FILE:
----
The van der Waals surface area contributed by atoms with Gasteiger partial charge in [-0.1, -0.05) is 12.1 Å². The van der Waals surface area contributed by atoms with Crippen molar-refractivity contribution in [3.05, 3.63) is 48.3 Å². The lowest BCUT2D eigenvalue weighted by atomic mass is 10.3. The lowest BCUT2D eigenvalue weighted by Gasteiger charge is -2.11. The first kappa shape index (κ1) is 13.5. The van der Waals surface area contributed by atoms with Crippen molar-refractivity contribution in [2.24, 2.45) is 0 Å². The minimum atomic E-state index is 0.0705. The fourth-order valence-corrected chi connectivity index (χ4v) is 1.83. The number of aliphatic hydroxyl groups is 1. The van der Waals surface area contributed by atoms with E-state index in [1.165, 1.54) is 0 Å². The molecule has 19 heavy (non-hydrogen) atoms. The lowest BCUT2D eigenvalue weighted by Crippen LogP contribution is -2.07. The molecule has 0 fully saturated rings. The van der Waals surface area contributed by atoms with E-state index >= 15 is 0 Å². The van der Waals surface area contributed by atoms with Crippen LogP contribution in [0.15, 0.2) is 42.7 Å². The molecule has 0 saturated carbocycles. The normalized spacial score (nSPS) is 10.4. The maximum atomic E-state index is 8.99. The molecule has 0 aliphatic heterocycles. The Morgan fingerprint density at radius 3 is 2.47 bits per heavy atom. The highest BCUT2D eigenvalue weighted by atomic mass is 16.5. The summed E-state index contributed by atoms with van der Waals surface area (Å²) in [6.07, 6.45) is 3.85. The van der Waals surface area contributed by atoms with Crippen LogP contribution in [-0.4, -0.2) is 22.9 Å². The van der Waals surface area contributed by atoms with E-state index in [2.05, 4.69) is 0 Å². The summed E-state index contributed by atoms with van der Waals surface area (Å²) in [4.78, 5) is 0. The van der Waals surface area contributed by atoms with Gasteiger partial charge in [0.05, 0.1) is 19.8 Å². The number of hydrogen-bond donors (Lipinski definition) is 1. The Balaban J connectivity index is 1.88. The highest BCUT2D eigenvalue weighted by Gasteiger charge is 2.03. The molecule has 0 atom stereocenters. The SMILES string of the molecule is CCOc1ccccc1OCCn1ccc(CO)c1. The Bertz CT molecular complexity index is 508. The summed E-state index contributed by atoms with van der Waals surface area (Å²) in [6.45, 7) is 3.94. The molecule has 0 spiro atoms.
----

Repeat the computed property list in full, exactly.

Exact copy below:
The van der Waals surface area contributed by atoms with Gasteiger partial charge in [-0.1, -0.05) is 12.1 Å². The van der Waals surface area contributed by atoms with Crippen molar-refractivity contribution in [3.05, 3.63) is 48.3 Å². The lowest BCUT2D eigenvalue weighted by atomic mass is 10.3. The lowest BCUT2D eigenvalue weighted by Gasteiger charge is -2.11. The first kappa shape index (κ1) is 13.5. The van der Waals surface area contributed by atoms with Crippen molar-refractivity contribution in [2.24, 2.45) is 0 Å². The minimum atomic E-state index is 0.0705. The fourth-order valence-corrected chi connectivity index (χ4v) is 1.83. The number of aliphatic hydroxyl groups is 1. The van der Waals surface area contributed by atoms with E-state index in [1.165, 1.54) is 0 Å². The molecule has 19 heavy (non-hydrogen) atoms. The lowest BCUT2D eigenvalue weighted by Crippen LogP contribution is -2.07. The molecule has 0 fully saturated rings. The van der Waals surface area contributed by atoms with E-state index >= 15 is 0 Å². The van der Waals surface area contributed by atoms with Crippen LogP contribution in [0.15, 0.2) is 42.7 Å². The molecule has 0 saturated carbocycles. The normalized spacial score (nSPS) is 10.4. The maximum atomic E-state index is 8.99. The molecule has 0 aliphatic heterocycles. The Morgan fingerprint density at radius 3 is 2.47 bits per heavy atom. The highest BCUT2D eigenvalue weighted by atomic mass is 16.5. The summed E-state index contributed by atoms with van der Waals surface area (Å²) in [6.07, 6.45) is 3.85. The van der Waals surface area contributed by atoms with Crippen LogP contribution in [-0.4, -0.2) is 22.9 Å². The van der Waals surface area contributed by atoms with E-state index in [2.05, 4.69) is 0 Å². The summed E-state index contributed by atoms with van der Waals surface area (Å²) in [4.78, 5) is 0. The van der Waals surface area contributed by atoms with Gasteiger partial charge in [0.05, 0.1) is 19.8 Å². The number of hydrogen-bond donors (Lipinski definition) is 1. The Balaban J connectivity index is 1.88. The highest BCUT2D eigenvalue weighted by Gasteiger charge is 2.03. The molecule has 0 atom stereocenters. The SMILES string of the molecule is CCOc1ccccc1OCCn1ccc(CO)c1. The Bertz CT molecular complexity index is 508. The summed E-state index contributed by atoms with van der Waals surface area (Å²) in [6.45, 7) is 3.94. The molecule has 0 spiro atoms.